Japan: Weaker Dollar's Impact on Japanese Stocks

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By Andrew Morse
Staff Reporter

Out with the old and in with... the old.

The turnaround in the dollar-yen rate -- the greenback slid about 6% against the yen over the last five days -- has reinvigorated sectors that have largely been excluded from the benchmark

Nikkei

's 12% rally over the last month.

Already sectors that have been down-and-out throughout Japan's five-year downturn have gotten a quick boost. Not surprisingly, import-reliant companies got the biggest bang for the diminishing buck.

Here's a look at what's moving in the Japanese markets and why:

Retailers:

Japan's long-suffering retail sector -- it's been ground down as consumers pull their purse strings tighter in the face of a sluggish economy and higher taxes -- got a lift. Why? Because lots of goodies they sell are imported. Amit Khandwala, who manages the $13 million

Wright Equity Japan

fund

(WEJPX)

, likes ubiquitous convenience store

7-Eleven

, seen as one of the best managed companies in Japan.

Utilities:

With most internationally traded commodities denominated in dollars, it's easy to see why resource-poor Japanese utilities got a lift from the yen's new buoyancy. The surprise was the magnitude. The oil and gas index rose 5.8% Monday, fueled by expectations the yen price of oil would be cheaper. Fund managers like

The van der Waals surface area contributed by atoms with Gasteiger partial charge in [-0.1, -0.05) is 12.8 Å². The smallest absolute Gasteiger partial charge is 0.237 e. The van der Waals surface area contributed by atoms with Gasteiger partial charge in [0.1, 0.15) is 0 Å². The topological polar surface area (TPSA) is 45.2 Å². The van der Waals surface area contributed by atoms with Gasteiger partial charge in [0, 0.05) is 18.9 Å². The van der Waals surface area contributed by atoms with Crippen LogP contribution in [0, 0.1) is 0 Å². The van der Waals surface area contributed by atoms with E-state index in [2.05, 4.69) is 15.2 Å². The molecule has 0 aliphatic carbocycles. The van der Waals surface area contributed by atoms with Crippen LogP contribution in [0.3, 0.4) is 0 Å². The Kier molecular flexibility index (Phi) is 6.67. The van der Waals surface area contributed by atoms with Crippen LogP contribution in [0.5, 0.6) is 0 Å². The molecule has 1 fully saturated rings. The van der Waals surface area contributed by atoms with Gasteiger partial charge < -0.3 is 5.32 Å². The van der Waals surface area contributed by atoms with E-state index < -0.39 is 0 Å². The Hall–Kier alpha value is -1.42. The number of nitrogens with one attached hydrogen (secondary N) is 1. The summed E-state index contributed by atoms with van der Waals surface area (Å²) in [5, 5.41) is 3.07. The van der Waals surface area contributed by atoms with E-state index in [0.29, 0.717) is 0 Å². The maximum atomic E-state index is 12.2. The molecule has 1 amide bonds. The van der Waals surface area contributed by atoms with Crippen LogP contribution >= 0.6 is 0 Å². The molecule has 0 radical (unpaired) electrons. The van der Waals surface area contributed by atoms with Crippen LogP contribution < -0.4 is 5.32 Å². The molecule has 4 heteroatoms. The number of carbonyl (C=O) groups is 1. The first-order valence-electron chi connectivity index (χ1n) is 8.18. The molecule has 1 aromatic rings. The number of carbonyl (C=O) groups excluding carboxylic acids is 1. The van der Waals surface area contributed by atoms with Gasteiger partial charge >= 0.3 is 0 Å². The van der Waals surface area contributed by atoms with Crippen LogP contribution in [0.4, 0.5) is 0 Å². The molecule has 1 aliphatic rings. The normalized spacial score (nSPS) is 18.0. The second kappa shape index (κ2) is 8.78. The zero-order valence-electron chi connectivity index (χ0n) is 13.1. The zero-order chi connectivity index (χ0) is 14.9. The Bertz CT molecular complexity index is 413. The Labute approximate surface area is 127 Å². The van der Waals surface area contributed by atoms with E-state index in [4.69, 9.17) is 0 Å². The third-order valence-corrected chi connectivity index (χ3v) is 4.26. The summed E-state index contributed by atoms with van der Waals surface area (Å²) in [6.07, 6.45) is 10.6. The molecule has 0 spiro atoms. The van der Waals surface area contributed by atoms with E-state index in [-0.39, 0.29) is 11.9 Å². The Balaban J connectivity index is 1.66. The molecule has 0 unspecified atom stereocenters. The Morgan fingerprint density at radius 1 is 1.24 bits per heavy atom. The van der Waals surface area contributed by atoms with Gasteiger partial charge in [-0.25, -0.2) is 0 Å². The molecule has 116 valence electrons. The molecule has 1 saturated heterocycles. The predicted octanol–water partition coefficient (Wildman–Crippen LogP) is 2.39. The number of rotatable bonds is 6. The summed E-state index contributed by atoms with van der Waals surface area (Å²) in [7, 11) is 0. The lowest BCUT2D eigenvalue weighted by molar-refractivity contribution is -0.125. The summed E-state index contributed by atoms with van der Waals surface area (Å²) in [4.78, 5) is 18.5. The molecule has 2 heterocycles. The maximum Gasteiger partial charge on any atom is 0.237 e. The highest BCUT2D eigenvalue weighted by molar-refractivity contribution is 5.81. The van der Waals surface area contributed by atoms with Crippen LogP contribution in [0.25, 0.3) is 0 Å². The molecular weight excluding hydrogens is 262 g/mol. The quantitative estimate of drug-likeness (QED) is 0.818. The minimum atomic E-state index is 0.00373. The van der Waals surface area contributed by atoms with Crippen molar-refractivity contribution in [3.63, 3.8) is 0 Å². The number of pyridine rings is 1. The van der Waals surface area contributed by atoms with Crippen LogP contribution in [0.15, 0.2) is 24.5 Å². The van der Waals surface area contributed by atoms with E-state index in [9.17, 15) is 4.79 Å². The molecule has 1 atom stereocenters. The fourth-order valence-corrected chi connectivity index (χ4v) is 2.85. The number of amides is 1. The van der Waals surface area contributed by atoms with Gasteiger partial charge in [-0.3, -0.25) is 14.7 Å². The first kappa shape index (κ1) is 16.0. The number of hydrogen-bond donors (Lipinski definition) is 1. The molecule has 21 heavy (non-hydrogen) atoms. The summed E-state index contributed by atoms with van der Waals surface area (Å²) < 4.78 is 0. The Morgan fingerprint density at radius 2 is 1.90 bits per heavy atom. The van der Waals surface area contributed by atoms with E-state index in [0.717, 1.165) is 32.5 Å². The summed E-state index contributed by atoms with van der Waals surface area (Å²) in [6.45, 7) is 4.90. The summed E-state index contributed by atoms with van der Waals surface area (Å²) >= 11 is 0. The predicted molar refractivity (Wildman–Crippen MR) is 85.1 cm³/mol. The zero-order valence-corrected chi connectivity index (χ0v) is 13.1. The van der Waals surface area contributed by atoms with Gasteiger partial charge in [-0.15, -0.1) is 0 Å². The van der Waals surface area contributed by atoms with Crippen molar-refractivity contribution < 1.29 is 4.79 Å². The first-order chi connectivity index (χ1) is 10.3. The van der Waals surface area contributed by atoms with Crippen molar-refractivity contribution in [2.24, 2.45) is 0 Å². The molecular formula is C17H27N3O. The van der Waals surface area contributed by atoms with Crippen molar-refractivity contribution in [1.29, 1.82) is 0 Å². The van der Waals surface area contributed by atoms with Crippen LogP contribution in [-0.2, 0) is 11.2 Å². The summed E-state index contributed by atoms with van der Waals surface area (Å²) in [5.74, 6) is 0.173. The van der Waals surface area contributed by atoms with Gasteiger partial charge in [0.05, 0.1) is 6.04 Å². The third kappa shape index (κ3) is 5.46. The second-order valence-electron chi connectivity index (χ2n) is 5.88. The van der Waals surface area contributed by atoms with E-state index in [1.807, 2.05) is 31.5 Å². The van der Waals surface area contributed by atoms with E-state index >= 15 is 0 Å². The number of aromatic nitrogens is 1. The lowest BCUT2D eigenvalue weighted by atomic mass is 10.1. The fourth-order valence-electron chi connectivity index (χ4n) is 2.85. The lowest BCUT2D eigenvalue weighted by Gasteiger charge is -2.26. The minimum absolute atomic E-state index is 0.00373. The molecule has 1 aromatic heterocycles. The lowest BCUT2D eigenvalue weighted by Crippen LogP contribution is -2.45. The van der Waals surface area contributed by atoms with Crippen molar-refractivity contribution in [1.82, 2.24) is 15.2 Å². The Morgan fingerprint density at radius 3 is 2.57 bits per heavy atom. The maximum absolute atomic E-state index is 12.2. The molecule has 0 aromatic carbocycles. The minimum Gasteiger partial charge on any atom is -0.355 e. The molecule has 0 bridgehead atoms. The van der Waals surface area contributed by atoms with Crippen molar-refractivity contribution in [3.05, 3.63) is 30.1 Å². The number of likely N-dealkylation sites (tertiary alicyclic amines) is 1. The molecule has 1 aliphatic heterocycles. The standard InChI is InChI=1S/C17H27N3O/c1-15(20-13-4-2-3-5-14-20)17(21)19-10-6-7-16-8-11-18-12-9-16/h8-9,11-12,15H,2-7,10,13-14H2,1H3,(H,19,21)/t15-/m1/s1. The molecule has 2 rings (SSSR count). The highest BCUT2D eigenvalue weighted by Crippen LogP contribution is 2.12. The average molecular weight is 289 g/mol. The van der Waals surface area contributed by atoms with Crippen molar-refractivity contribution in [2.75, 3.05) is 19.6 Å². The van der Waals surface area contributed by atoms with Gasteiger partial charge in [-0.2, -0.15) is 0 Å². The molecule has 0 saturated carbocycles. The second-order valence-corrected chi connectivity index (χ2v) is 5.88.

Tokyo Electric Power

, the country's largest utility.

Exporters:

After leading the Nikkei rally over the past month, exporters were sold amid concern a stronger yen meant higher dollar prices and therefore weaker sales abroad. David Smith, who oversees the $7.1 million

Colonial Newport Japan

fund says selling exporters is a mistake. "A lot of these companies are immune," he says. "When was the last time you bought an American-made VCR?" He likes brand names like

Sony

and

Canon

, which are competitive at 90-95 yen to the dollar, a far cry from the current exchange rate of about 119 yen to the dollar.

Banks:

Some things never change. And a stronger yen doesn't make Japan's debt-addled banks look anymore fetching, fund managers say. Wright Equity's Khndwala says be cautious when approaching anything in Japan's financial sector.